Indeed, other advisors also report seeing a night-and-day difference when they give interns money, usually somewhere between $8 and $12 an hour. Bruce Fenton, president of Atlantic Financial in Norwell, Mass., who has used interns for 14 years, has also gone through periods of hiring paid and unpaid internships. He's found that when he pays them, interns not only produce higher-quality work, but he also is able to enforce rules on punctuality and taking days off. He also has an easier time assigning whatever menial work has to be taken care of. “If they're paid, you're in a better position to have them work on what you really need done,” he says. “Otherwise, you have the feeling they should be doing something more meaningful than putting confirmations in a box.”
It's also important to have a clear idea of what you want their duties to include. Sounds like a no-brainer, but “the biggest problem for a lot of advisors is they don't know what to do with the intern once he gets there,” says Katz. Ideally, that means developing real job descriptions. If you don't do that, you at least need an understanding of the types of tasks they'll perform.
Some advisors, like Katz, have their interns do entry-level work, like taking notes at client meetings and helping to fill out applications. Advisors may find the payoff surprising. Fenton, for example, hired two interns who spent much of their time stuffing envelopes and doing other grunt work to publicize upcoming seminars. Because the alternative was hiring an outside firm to do the job, Fenton figures it saved the practice as much as $5,000 per seminar.
Once they prove their worth, financial or otherwise, they can go on to meatier tasks. Fenton, for example, recently hired an intern who started out doing menial tasks like filing. But after several months he realized that the young man, an accounting major, was ready for more challenging work. So Fenton allowed him to branch out, performing basic bookkeeping duties and working on internal financial records.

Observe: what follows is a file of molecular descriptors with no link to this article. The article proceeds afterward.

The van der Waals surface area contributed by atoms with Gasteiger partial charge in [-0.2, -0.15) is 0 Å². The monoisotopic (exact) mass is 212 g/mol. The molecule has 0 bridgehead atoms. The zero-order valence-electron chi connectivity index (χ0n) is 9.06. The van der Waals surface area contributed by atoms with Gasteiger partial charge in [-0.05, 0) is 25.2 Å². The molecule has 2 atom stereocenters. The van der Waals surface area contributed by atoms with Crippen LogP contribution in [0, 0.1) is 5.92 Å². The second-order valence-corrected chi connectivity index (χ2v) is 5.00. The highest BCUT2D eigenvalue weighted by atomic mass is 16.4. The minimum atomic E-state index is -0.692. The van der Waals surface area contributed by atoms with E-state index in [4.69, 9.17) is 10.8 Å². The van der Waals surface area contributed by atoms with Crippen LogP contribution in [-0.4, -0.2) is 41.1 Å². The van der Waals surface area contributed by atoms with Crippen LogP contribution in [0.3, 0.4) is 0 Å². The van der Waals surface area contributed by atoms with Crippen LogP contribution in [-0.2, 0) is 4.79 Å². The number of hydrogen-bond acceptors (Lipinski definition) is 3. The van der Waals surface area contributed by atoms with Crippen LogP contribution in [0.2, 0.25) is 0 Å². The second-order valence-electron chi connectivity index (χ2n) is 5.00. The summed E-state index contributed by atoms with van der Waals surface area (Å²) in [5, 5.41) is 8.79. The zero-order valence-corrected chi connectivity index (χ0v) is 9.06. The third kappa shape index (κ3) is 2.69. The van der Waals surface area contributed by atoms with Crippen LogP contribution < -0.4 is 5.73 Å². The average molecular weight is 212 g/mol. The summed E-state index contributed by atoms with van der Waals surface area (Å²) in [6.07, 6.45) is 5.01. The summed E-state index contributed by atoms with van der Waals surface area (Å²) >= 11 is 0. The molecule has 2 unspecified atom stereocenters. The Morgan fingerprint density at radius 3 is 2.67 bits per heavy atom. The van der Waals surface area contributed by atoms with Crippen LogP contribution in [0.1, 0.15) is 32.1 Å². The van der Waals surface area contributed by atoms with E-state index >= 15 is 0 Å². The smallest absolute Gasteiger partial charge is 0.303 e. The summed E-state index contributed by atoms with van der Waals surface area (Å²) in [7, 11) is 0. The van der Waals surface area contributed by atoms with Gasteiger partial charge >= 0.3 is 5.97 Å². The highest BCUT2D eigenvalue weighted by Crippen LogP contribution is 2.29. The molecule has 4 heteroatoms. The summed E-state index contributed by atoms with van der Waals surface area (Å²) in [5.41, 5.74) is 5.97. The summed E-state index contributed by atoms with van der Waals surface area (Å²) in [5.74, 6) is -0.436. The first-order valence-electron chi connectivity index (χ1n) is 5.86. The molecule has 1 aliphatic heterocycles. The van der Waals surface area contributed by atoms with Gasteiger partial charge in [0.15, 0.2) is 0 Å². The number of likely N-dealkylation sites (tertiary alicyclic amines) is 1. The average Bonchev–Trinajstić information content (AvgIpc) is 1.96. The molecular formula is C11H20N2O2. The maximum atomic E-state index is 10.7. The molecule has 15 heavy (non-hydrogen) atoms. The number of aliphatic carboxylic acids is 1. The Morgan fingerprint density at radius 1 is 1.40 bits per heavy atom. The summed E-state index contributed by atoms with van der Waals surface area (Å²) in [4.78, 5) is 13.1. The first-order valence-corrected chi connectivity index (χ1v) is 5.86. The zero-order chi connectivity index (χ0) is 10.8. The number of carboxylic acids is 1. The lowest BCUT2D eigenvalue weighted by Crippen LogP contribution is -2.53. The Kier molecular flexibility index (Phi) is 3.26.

Similarly, Lloyd Williams, a business coach specializing in financial advisors who also ran his own firm, says he usually asked interns to start out working as technical assistants, doing data entry and the like. “We had them perform tasks that were easy to teach and would help them see the business from the ground up,” he says. As soon as they seemed to have mastered those duties, however, he would then assign them to one of two tracks, operations or consulting, and give them more substantive work.
Some advisors give interns important assignments that no one else has time to do. Andrew Miller, an advisor with AXA in Denver, recently had an intern spend six months combing through a directory of 19,000 companies he wanted to court, arranging them according to location, proximity to the firm and other criteria. Since February, Miller has been able to add at least one company a week from that list to his client roster.
Making Contact — Or Not
The big question, however, is whether interns are allowed client contact or not. Williams, for his part, counsels his own clients to let their interns have some interaction with accounts. In his practice, he often permitted interns to talk to clients, doing things like conducting initial interviews or calling if there had been no previous contact with the firm for the past 90 days.
Other advisors, however, allow their interns to have little or no contact with their clients. Fenton, for example, only lets interns talk to clients when it comes to tasks like confirming an RSVP to a dinner invitation. “If we let them do more than that and they say something wrong, there could be big trouble with compliance,” he says.
Whatever an intern does, it's essential that the advisor provide training. Williams had them study the firm's operations manual. Fenton has a computerized description of every intern job, with instructions for how to do it. For answering the phone, for example, there are guidelines for everything from correct voice inflection to what to say when taking a message. “At the end of the day, it's the advisors' responsibility to make sure the intern knows what he's doing,” says Addonizio.
If all that training sounds time-consuming, it is. Addonizio figures you should spend as much as an hour-and-a-half a day, three times a week giving instructions and reviewing work, at least at first. Still, according to Williams, the time is well worth the effort. Says Williams, “It means you can have $100-an-hour professionals doing $100-an-hour work and $10-an-hour interns doing $10-an-hour work.”